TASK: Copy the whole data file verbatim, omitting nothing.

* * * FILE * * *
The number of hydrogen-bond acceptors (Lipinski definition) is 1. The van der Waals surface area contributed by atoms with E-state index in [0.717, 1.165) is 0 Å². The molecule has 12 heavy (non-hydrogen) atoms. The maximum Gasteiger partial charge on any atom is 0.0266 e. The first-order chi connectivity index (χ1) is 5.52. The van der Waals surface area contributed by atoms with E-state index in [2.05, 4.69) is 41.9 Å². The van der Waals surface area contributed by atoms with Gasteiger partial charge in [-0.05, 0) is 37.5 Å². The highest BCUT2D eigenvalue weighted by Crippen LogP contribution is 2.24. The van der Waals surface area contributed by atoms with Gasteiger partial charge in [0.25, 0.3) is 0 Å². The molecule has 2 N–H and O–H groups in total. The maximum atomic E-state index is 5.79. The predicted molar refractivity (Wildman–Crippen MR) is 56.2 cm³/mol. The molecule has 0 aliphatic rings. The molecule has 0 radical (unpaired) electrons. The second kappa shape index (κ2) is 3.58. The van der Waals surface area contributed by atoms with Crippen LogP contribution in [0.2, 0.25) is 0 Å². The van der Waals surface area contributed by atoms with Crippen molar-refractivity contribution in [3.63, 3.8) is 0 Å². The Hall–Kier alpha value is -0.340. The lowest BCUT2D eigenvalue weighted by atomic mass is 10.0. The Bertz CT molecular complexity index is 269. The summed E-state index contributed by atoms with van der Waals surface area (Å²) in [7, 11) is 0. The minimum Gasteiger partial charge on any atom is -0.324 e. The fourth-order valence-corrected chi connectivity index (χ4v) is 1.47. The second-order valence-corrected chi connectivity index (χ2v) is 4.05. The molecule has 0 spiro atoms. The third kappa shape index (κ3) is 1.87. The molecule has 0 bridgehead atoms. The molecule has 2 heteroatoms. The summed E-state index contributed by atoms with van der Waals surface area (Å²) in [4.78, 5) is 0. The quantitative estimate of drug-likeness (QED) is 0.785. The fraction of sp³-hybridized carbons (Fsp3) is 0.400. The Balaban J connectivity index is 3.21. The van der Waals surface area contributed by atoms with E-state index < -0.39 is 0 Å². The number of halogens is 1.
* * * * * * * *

The number of hydrogen-bond acceptors (Lipinski definition) is 1. The van der Waals surface area contributed by atoms with E-state index in [0.717, 1.165) is 0 Å². The molecule has 12 heavy (non-hydrogen) atoms. The maximum Gasteiger partial charge on any atom is 0.0266 e. The first-order chi connectivity index (χ1) is 5.52. The van der Waals surface area contributed by atoms with E-state index in [2.05, 4.69) is 41.9 Å². The van der Waals surface area contributed by atoms with Gasteiger partial charge in [-0.05, 0) is 37.5 Å². The highest BCUT2D eigenvalue weighted by Crippen LogP contribution is 2.24. The van der Waals surface area contributed by atoms with Gasteiger partial charge in [0.25, 0.3) is 0 Å². The molecule has 2 N–H and O–H groups in total. The maximum atomic E-state index is 5.79. The predicted molar refractivity (Wildman–Crippen MR) is 56.2 cm³/mol. The molecule has 0 aliphatic rings. The molecule has 0 radical (unpaired) electrons. The second kappa shape index (κ2) is 3.58. The van der Waals surface area contributed by atoms with Crippen LogP contribution in [0.2, 0.25) is 0 Å². The van der Waals surface area contributed by atoms with Crippen molar-refractivity contribution in [3.63, 3.8) is 0 Å². The Hall–Kier alpha value is -0.340. The lowest BCUT2D eigenvalue weighted by atomic mass is 10.0. The Bertz CT molecular complexity index is 269. The summed E-state index contributed by atoms with van der Waals surface area (Å²) in [7, 11) is 0. The minimum Gasteiger partial charge on any atom is -0.324 e. The fourth-order valence-corrected chi connectivity index (χ4v) is 1.47. The second-order valence-corrected chi connectivity index (χ2v) is 4.05. The molecule has 0 spiro atoms. The third kappa shape index (κ3) is 1.87. The molecule has 0 bridgehead atoms. The molecule has 2 heteroatoms. The summed E-state index contributed by atoms with van der Waals surface area (Å²) in [4.78, 5) is 0. The quantitative estimate of drug-likeness (QED) is 0.785. The fraction of sp³-hybridized carbons (Fsp3) is 0.400. The Balaban J connectivity index is 3.21. The van der Waals surface area contributed by atoms with E-state index < -0.39 is 0 Å². The number of halogens is 1.